Years ago, I received some unsolicited advice from an older and much wiser rider: “Dress for the crash not the ride.” Admittedly, I don’t often wear protection outside of a helmet and eyewear (well, a chamois too, of course–I’m wreckless not masochistic). However, to this day my friend’s shrewd statement rattles around in the back of my mind when I suit up for a quick shred or while stuffing a gear bag for a weekend at the bike park. Everyone knows the benefit of protective gear, but for ages much of it was uncomfortable, distracting and awkward. Leave it to the Italians, who like going fast on two wheels and looking good while doing so, to raise the bar on knee-pad comfort.
Dainese’s Trail Skin 2 knee pads ($84.99) are designed to be reasonably lightweight and breathable, while providing proper protection for aggressive cross-country riding. To get it done, Dainese employs its Pro Armor protection, which promises to disperse impact energy while being more ventilated than typical plastic knee cups. The exoskeleton-ish Pro Armor is also ergonomically pre-bent for the pedaling position. My size medium set of Trail Skin 2 knee pads weighs 1.5 pounds (700g).
For the longest time I would judge knee pad comfort in relation to other knee pads. Meaning, when graded on the “knee pad comfort curve” I’d rationalize one miserably uncomfortable pair being slightly more tolerable than another. And then, the Trail Skin 2 pads arrived at my house. The first time I slipped into them I didn’t feel any sharp edges, nor flesh-chewing seams, and thankfully no rogue Velcro bits to unintentionally hoist my shorts so far above my knee even Larry Bird would point and laugh.
Hook-and-loop straps combine with silicone gripper material help keep the pads in place, doing a fine job until I actually started riding. Like most knee pads, the Trail Skins will shift and slide a bit when you’re on the bike, but once they’ve settled into place they’re nearly unnoticeable. It’s worth mentioning the straps that hold the pads in place are very thin and are comparable in size to closures found on gloves. Initially, I was concerned these straps could snap by simply putting the pads on. But they’ve proven more durable than expected, and have held up well over the last couple months. I am curious how the straps would handle a big-time, high-speed impact, though.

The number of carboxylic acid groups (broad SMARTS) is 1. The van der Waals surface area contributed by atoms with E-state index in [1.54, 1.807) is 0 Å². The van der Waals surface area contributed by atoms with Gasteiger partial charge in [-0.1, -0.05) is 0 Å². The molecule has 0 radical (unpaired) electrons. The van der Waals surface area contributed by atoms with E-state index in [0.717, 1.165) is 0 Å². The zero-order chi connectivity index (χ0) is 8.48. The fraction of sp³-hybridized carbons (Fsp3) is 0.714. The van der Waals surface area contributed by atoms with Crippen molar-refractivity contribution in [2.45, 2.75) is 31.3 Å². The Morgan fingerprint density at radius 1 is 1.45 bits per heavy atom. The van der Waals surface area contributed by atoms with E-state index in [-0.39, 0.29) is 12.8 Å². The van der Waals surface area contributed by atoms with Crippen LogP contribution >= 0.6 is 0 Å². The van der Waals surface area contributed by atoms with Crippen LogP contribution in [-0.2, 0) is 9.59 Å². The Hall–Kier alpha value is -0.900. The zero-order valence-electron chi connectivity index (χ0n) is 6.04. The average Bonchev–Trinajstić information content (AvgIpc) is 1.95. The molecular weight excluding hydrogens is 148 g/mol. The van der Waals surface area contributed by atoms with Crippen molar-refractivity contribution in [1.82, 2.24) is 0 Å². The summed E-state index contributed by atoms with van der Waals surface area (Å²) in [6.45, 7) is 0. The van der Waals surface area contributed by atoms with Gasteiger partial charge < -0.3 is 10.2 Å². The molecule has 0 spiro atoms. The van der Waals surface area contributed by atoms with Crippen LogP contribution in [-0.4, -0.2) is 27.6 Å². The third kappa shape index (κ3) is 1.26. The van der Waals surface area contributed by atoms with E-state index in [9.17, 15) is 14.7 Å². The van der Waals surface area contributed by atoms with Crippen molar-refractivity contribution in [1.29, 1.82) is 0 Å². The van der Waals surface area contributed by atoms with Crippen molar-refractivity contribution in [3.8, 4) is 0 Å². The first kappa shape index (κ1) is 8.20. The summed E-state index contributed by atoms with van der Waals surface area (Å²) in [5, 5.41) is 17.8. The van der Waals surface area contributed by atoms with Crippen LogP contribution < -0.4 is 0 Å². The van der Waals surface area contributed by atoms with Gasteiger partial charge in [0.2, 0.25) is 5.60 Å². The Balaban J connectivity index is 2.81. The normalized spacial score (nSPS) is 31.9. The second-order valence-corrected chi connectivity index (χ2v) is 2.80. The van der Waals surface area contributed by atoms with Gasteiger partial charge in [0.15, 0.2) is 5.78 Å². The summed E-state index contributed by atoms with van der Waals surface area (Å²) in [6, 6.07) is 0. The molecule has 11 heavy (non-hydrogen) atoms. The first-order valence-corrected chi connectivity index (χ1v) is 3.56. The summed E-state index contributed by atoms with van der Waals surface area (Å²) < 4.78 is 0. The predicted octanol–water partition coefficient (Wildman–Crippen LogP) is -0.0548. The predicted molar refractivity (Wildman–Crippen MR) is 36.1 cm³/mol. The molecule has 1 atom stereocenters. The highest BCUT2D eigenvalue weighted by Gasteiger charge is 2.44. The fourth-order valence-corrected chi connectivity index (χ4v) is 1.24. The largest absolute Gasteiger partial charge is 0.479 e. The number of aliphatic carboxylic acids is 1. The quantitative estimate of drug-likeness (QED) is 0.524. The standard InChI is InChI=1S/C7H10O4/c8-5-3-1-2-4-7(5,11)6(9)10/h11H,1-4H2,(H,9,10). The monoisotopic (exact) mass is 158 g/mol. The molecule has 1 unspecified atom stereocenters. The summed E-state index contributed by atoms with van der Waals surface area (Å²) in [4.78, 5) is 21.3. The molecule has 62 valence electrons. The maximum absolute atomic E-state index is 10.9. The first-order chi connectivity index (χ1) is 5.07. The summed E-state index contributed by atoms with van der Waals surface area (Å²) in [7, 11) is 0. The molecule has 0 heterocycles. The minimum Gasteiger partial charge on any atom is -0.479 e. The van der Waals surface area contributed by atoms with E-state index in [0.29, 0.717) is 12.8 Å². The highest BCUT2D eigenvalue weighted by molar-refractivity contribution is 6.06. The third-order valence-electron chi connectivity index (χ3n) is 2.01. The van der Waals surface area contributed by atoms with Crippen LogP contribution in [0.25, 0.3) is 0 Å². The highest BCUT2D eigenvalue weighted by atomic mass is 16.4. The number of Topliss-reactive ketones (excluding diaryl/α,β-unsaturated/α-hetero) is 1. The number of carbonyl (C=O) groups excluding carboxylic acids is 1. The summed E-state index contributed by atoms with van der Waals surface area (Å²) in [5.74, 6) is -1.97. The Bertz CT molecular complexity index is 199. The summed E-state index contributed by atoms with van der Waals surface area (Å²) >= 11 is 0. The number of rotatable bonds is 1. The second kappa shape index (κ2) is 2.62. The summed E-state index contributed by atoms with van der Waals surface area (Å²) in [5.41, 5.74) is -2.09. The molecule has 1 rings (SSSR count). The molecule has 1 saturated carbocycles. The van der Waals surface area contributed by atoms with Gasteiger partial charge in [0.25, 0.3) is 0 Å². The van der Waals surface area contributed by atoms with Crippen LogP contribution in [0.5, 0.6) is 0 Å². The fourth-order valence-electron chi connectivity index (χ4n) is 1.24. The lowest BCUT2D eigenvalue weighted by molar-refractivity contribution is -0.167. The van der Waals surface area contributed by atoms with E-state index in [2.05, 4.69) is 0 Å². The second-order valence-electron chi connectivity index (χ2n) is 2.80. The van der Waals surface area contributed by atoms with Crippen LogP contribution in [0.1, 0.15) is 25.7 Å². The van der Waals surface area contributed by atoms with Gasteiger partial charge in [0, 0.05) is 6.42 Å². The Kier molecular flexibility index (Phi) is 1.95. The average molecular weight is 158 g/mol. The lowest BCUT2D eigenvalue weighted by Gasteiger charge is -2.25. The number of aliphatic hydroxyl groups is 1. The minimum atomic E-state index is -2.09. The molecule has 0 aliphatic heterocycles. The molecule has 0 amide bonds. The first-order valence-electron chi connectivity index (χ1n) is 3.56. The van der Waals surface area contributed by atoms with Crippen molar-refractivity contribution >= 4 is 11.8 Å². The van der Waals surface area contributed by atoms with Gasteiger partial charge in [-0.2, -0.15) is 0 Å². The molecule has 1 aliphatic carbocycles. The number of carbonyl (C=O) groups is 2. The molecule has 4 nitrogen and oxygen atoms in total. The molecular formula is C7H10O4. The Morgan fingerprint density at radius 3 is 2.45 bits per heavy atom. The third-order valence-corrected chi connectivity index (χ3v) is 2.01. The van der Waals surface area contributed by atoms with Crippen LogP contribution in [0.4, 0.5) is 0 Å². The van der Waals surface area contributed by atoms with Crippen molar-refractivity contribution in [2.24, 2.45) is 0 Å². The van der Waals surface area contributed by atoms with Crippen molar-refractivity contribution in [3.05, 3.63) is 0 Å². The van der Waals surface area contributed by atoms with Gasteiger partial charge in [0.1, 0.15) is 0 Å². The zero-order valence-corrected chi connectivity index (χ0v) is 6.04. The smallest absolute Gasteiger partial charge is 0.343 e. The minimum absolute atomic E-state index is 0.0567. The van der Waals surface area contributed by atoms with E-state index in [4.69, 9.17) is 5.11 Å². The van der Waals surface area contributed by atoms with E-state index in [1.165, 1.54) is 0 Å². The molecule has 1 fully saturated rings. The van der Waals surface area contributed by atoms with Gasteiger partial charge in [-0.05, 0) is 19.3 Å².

The 700-gram weight is certainly heftier than other trail-genre-oriented knee pads, yet most of those offerings don’t offer hard plastic outer protection. For having such a capable plastic impact zone, the Trail Skins are remarkably well-ventilated. Although, if (er, when) you take a digger, dirt may get lodged into the crisscrossing plastic Pro Armor construction. My pair has survived a couple of slideouts and numerous wash cycles, yet still look like new.
There aren’t tags indicating whether a pad should be worn left or right knee, but I run them with the red Dainese logos on the outside. This configuration puts one additional pad on the inside of the upper knee area, which I find protects against impacts with the top tube. The Trail Skins are also very low profile, and I had good results wearing them underneath downhill pants. They don’t offer the impact protection of downhill-specific equipment, but riders looking for a sleek, unintrusive knee pad to be worn under any type of pant might want to put them on their radar. The all-new Trail Skins 2 provide an interesting combination of knee-warmer-like softness with the protection of a hard-shelled knee pad, making dressing for the crash a lot more comfortable.
Review: Dakine Hellion Knee Pads